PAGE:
This is remarkable progress in the seven years since IBM sold its PC division to Lenovo. At the time of that deal nobody much in the West had even heard of Lenovo. But they have now.
Under the terms of the agreement, Lenovo paid IBM $US655 million in cash and $US600 million in shares. It also acquired the rights to IBM’s PC-related trademarks, like ThinkPad and NetVista.
Lenovo entered into a relationship under which it would continue to supply IBM with PCs indefinitely, and IBM retained 15 percent of Lenovo.
We will probably never be able to tell for certain whether Big Blue would have been better off retaining a PC division. The rationale at the time was that hardware was becoming a commodity, and that the future was in services.
What is certain is that Lenovo has become a real success story. It has ensured that the ThinkPad range of PCs retained their well-deserved reputation for innovation and quality, two areas which many assumed would suffer after the deal.
Lenovo has become a major world IT player, a fact which it is constantly at pains to emphasise. Its corporate website says it is a “global Fortune 500 company, with headquarters in Beijing and North Carolina, and major research centres in Yokohama, Beijing, Shanghai, Shenzhen, China; and North Carolina.”
It is a bone of some contention that Lenovo is part-owned by the Chinese Government. That is less of an issue than it was, with about 60% of the stock traded publicly. IBM now owns less than 5 percent).
One third (down from half a few years ago) is owned Legend Holdings Limited, which is itself majority owned by the Chinese Academy of Sciences, an arm of the Chinese Government. The company is at pains to point out it is a “100 percent market oriented company”.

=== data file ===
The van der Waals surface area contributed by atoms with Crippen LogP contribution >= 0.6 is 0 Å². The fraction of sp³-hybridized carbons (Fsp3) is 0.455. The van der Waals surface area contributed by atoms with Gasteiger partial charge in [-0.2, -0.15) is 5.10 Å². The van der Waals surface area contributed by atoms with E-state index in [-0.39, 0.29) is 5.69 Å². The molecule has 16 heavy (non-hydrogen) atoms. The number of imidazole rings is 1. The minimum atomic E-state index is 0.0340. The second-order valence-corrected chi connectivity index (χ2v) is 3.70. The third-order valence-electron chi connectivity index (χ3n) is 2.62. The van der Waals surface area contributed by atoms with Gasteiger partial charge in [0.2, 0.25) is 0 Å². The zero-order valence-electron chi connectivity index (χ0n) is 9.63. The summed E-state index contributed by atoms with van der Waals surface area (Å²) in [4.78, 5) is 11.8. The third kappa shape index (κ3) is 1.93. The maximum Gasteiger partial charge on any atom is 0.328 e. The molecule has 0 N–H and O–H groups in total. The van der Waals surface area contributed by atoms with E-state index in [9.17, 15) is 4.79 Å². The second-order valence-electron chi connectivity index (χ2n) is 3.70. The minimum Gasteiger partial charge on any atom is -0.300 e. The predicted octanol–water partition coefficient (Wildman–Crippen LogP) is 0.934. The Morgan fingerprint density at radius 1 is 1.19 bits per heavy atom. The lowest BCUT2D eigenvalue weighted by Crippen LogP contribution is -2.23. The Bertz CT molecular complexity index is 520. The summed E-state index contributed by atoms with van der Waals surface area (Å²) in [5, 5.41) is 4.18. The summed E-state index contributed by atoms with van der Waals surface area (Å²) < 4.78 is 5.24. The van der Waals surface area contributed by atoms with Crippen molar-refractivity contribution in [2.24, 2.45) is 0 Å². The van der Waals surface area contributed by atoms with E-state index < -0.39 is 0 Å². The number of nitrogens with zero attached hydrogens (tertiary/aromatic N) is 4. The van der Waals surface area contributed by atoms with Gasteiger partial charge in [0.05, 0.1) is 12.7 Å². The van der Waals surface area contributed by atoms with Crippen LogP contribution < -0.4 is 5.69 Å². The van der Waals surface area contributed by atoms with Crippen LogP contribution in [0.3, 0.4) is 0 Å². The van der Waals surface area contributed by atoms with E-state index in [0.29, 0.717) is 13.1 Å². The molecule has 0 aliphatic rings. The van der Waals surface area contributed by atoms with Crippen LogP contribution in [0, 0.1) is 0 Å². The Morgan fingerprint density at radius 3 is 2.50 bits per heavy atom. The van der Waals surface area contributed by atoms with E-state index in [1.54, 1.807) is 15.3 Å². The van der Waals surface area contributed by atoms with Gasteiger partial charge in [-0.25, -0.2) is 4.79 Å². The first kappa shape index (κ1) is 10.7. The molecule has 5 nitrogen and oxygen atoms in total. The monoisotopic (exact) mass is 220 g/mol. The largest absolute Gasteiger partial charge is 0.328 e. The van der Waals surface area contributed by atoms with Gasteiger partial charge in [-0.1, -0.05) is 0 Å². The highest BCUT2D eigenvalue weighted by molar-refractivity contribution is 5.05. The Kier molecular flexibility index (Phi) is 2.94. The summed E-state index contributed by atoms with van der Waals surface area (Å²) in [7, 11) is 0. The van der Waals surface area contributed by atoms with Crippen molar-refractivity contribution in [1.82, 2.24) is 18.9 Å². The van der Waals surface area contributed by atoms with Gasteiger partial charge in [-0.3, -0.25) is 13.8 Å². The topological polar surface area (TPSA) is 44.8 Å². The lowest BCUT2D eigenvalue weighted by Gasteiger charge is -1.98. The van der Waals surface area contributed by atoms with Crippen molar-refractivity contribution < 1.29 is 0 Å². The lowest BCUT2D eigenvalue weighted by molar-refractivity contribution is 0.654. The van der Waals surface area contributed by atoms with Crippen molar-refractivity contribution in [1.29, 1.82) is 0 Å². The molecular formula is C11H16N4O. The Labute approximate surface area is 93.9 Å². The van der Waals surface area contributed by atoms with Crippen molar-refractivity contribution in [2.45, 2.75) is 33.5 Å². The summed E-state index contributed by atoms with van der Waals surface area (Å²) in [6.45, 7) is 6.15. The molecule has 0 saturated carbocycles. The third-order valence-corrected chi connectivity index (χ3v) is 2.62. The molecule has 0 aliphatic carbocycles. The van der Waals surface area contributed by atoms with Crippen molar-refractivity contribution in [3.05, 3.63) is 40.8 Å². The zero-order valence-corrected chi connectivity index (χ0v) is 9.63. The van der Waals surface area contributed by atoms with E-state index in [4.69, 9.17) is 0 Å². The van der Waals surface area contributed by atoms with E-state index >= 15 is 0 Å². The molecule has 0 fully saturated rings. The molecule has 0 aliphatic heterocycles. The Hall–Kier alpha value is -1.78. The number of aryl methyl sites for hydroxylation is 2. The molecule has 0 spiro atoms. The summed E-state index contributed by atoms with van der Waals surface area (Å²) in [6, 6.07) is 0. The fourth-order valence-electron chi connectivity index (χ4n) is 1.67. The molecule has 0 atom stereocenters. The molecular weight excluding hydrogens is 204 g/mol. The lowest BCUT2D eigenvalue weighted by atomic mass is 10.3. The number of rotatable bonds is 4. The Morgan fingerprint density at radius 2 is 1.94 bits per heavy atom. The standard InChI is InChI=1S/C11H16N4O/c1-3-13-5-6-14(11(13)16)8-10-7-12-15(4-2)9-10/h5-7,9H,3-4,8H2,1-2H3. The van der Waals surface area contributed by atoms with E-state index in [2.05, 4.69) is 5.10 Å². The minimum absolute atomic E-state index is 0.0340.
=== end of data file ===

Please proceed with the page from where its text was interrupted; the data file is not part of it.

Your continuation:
That market has gt a lot bigger in the last year, in which time it has established a joint venture with NEC to sell computers in Japan, one market it had failed to crack. It also acquired Medion, one of the largest German PC makers, making catapulting it overnight to number three in the largest national market in Europe.
.Lenovo itself traces its origins back to 1984, when a dozen engineers formed a small company called New Technology Developer in Beijing to build the first Chinese PCs. That company changed its name to Legend in 1989, and started trading on the Hong Kong stock market in 1994. In 2003 it changed its name again, to Lenovo (“Le” from “Legend” and “novo” from the Latin word for “new”).
Lenovo’s success is the most tangible indication yet of the growing importance of China as a force in the IT industry. People don’t look down on companies like Lenovo, or Huawei, like they did just a few years ago. The Chinese aren’t coming, they’re here.